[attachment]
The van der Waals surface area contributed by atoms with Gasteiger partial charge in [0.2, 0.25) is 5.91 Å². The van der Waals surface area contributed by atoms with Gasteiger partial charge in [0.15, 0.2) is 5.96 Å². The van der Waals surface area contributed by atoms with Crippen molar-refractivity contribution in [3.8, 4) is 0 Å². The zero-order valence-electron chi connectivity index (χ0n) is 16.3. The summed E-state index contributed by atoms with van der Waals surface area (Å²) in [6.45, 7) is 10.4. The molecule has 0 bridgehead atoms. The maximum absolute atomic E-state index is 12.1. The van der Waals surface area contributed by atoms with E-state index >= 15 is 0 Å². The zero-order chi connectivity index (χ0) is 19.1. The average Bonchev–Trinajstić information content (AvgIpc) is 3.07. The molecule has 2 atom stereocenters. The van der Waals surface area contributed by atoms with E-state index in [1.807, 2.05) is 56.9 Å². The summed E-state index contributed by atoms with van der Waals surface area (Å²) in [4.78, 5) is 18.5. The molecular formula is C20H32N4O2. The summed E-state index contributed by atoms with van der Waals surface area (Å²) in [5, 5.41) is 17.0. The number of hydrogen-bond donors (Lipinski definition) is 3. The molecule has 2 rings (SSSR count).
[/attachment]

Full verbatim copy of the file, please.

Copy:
The van der Waals surface area contributed by atoms with Gasteiger partial charge in [0.2, 0.25) is 5.91 Å². The van der Waals surface area contributed by atoms with Gasteiger partial charge in [0.15, 0.2) is 5.96 Å². The van der Waals surface area contributed by atoms with Crippen molar-refractivity contribution in [3.8, 4) is 0 Å². The zero-order valence-electron chi connectivity index (χ0n) is 16.3. The summed E-state index contributed by atoms with van der Waals surface area (Å²) in [6.45, 7) is 10.4. The molecule has 0 bridgehead atoms. The maximum absolute atomic E-state index is 12.1. The van der Waals surface area contributed by atoms with E-state index >= 15 is 0 Å². The zero-order chi connectivity index (χ0) is 19.1. The average Bonchev–Trinajstić information content (AvgIpc) is 3.07. The molecule has 2 atom stereocenters. The van der Waals surface area contributed by atoms with E-state index in [1.807, 2.05) is 56.9 Å². The summed E-state index contributed by atoms with van der Waals surface area (Å²) in [4.78, 5) is 18.5. The molecular formula is C20H32N4O2. The summed E-state index contributed by atoms with van der Waals surface area (Å²) in [5, 5.41) is 17.0. The number of hydrogen-bond donors (Lipinski definition) is 3. The molecule has 2 rings (SSSR count).